Compared to the currently popular digital photo frames, Cueb is more interactive and surprising, because of its functionality (shaking, connecting cubes, switching, and locking photographs), and it can, thus, initiate a family activity, in which family members are actively viewing photographs and exchanging stories. Compared to a computer, Cueb has less photo functionalities, such as zooming, searching, organizing, but it is placed more in the daily family environment, and family members commented it is more inviting. When comparing Cueb to traditional photo albums or collections, it can be concluded that some affordances of these physical media have been lost, such as the lay-out of an album page, traces of time and usage (e.g., stains or folds), or added notes about the photographs. However, these are replaced by affordances of the digital media, such as interactivity, ease of use, and the ability to back-up and copy photographs. Furthermore, for the current and future generations of teenagers, who have grown up using computers, an interactive product is likely to appeal more than a static photo album. An interesting observation in the user evaluation was that in some families, the teenager actually had an extra function in the interaction with Cueb, namely helping his or her parents working with the technology. This can be beneficial for the parent-teenager relationship as the teenagers may feel knowledgeable and taken more seriously when they can fulfill such a function. Furthermore, Durrant et al. [32] found that while teenagers value being represented in curated photo display, they also desire flexible, autonomous photo display. Cueb represents curated photograph control and family photograph representation through connecting cubes and displaying shared photographs, while it also gives teenagers their own personal cube, which they can update and change as they please. Further Cueb supports the wish for tangibility of digital photographs for self-presentation expressed by some teenagers in Durrant et al.’s study. All in all, we acknowledge the affordances of both the physical and the digital media and propose Cueb not as a replacement of physical photo albums, but as an addition.

Apart from being an interesting product for teenagers because of its interactive nature, parents indicated it was also especially valuable during adolescence, because teenagers start to do their own activities, for example, their first holiday without parents. For the parents, this is also a phase of adjustment, and with Cueb, they can share experiences by comparing photographs of their holidays in their teenage years with their child’s. Furthermore, we assume Cueb can support the metaphor of growing up and becoming more independent during the teenage years. After all, a child’s cube, when not connected to parents’ or siblings’ cubes, only shows the experiences the teenager has done without the other family members. When the child is young, most of its experiences are together with its parents, so the child’s cube will not have many photographs of individual experiences. In teenage years, the child starts to do more and more activities without its parents and more photographs of individual experiences can be put on the cube. Thus, as a person develops from childhood to adulthood, his or her cube grows along through the photograph collection on it. In an ideal situation, Cueb can even be used in multiple generations: as the child grows up and leaves home, he or she can take the cube and use it again with his or her children and their grandparents. All in all, it can be concluded Cueb provides interesting possibilities, which appear to be especially valuable for parents with teenagers, because that appears to be the age when children get interested in their parents’ past.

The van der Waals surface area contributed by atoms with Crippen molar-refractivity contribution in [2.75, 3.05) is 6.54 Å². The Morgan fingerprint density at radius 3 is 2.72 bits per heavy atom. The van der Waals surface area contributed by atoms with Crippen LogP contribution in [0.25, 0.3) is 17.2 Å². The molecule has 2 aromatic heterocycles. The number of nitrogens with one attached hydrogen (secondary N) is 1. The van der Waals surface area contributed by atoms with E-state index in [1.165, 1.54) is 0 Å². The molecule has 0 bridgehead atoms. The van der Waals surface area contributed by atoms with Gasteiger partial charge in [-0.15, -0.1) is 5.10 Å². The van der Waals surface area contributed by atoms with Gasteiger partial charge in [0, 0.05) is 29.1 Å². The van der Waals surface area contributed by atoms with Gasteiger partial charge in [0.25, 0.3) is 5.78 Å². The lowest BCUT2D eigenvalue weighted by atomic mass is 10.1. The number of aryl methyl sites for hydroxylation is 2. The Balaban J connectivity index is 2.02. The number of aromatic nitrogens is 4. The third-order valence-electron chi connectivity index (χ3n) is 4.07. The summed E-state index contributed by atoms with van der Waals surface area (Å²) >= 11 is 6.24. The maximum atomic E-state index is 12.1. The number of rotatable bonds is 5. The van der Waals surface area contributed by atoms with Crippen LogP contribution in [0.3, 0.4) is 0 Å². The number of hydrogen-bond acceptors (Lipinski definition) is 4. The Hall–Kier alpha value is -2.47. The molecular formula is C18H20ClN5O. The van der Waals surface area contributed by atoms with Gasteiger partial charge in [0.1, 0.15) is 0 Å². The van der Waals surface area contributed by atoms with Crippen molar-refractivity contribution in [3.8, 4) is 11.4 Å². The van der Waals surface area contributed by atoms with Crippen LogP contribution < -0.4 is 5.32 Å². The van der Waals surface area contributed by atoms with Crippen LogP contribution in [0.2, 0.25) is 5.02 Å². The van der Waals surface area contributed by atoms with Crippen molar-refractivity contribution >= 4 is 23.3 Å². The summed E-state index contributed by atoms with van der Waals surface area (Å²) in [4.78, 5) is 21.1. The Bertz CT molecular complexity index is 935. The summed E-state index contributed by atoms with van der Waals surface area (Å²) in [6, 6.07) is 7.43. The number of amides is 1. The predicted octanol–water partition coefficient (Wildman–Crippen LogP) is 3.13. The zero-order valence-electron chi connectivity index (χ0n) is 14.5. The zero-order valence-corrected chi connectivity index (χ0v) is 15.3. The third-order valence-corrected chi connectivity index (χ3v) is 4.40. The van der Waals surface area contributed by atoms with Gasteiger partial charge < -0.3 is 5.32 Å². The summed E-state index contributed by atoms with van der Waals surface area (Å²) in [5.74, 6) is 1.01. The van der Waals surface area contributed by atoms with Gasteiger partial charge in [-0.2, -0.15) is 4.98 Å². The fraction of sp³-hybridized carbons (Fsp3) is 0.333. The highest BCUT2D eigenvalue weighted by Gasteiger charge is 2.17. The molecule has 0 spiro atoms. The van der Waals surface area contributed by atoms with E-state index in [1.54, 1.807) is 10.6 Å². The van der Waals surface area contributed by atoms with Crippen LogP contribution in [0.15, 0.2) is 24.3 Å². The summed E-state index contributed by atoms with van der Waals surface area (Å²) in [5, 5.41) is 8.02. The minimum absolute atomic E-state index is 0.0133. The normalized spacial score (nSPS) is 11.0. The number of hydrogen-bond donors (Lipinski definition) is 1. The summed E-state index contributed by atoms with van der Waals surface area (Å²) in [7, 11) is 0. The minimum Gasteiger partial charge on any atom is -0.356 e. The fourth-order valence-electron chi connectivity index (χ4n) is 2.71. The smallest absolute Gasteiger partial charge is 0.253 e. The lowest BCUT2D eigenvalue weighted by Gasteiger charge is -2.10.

In this paper, we identified design opportunities for supporting parent-teenager communication in the home. With a diary study, we identified that everyday parent-teenager communication is quite mundane and does not often address the topics most addressed in literature, such as sex, drugs, alcohol, or smoking. Within the broad diversity and range of parent-teenager communication, we focused on a facet of everyday communication. We found a mismatch between actual communication and desired communication regarding getting to know the parents and their past, and we have designed an interactive photo medium, Cueb, accordingly. From a comparison between Cueb with full functionality (allowing for connecting parent’s and teenager’s cubes, switching photographs between cubes and locking photographs, thereby filtering the search) and Cueb with limited functionality (allowing for random photograph results by shaking the cubes, which is comparable to a more traditional photograph medium), we conclude that Cueb’s full functionality works significantly better in cueing and facilitating parent-teenager communication about the parent’s past.